The most profitable retail chains we did market business valuations for over the past year all had great foodservice results. The least profitable chains (and units) either didn’t have foodservice or showed huge waste (food, supplies and labor) causing dismal results. If you are in the foodservice business, here are five critical factors for success.
1 Who’s in charge? When I see units with foodservice losses, I often inquire about accountability. I’ll ask, “Who is in charge of making sure foodservice is profitable?” You can likely guess the answer. Either “no one really,” “the retail supervisor” or “the store manager.” Even though the last two hold someone accountable, both of these positions typically have lots more on their plates other than food.
On the other hand, when I find a chain with great results and ask the same question, they invariably name a specific person with accountability for their foodservice success. Then, in the next breath, they tell me about that person’s performance compensation. The lesson is to have one person accountable for results and reward him or her.
2 Proprietary versus franchise concept. In my experience, there are specific instances where franchises work well, but I don’t see fail-safe consistency with franchise brands. In some units, a particular franchise does great. In another area, even with the exact same demographic profile, that same franchise may underperform. I used to think the cause of the variance was staffing/training differences. But that is not always true.
On the other hand, I see consistently amazing results with proprietary concepts. When I drill down into the success, it’s more about diligence, commitment and attention. What I’ve come to know is that operators who bother with their own brand concept are deadly serious about results. Any negatives (shrink, labor overages, etc.) are quickly remedied.
3 Match the foodservice offering to your market. It seems so obvious, but sometimes we miss the simplest steps in foodservice. Do not just build a proprietary concept that you like. It doesn’t matter what you like. It matters what your market likes.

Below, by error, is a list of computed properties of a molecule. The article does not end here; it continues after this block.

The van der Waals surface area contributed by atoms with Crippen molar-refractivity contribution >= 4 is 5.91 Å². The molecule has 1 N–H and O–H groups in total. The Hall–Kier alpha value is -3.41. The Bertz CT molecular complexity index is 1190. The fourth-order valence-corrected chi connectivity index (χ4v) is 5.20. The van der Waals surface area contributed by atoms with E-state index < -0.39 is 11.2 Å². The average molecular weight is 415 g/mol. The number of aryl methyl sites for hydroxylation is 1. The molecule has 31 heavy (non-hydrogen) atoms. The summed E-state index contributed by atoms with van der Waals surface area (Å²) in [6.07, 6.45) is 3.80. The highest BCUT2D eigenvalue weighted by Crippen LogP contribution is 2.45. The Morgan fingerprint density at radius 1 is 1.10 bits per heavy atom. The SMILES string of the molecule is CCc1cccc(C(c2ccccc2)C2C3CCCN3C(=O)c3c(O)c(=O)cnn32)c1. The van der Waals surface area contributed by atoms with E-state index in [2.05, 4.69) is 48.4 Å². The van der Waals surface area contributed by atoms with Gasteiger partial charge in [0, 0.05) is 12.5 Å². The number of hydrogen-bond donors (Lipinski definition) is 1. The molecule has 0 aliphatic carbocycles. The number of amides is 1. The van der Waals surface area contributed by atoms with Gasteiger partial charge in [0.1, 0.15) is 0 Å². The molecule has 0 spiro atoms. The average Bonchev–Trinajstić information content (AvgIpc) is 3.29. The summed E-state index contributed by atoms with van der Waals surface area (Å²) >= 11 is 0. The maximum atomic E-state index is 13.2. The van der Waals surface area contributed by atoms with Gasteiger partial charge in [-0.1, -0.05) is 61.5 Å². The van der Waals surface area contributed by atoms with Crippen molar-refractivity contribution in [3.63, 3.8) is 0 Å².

This means you may have to tweak even your proprietary offerings from site to site.
When I see losing locations and ask if they’ve ever had a demographic study, the answer is usually “no, we didn’t want to spend the money.” When I ask highly profitable operators the same question, they usually tell me it’s standard procedure.
4 Hours of operation and staffing. Once you get past food costs, it’s the labor that will make or break a food operation. A trend I’ve observed in the most profitable marketers is again about flexibility: setting hours at each location separately based on market demand. Depending on traffic patterns, access during high traffic times and a host of other variables, the best foodservice operators are masters at correct staffing by individual location, not being married to set hours at all locations.
Contrast this to operators who run every location with the same hours. These operators seem to have set ways of setting cashier numbers as well. Their savvier, more profitable counterparts use part-time help during peak hours and appear to be more thoughtful about demand patterns.
5 Unit Level Incentives. The most profitable marketers I see share a mini profit and loss statement (P&L) with their foodservice managers, who share that with their foodservice personnel. Then they take that one step further with a bump in hourly wage rate (I’ve seen as high as $2 per hour) for teams that completely meet their goals. The best incentive programs are measured and rewarded weekly.
The least profitable chains rarely share anything with anyone.
So, figure out what you want your foodservice team to do. If you pay attention to just these five profit drivers in your foodservice offering, you will increase profits quickly and then your foodservice will be fun.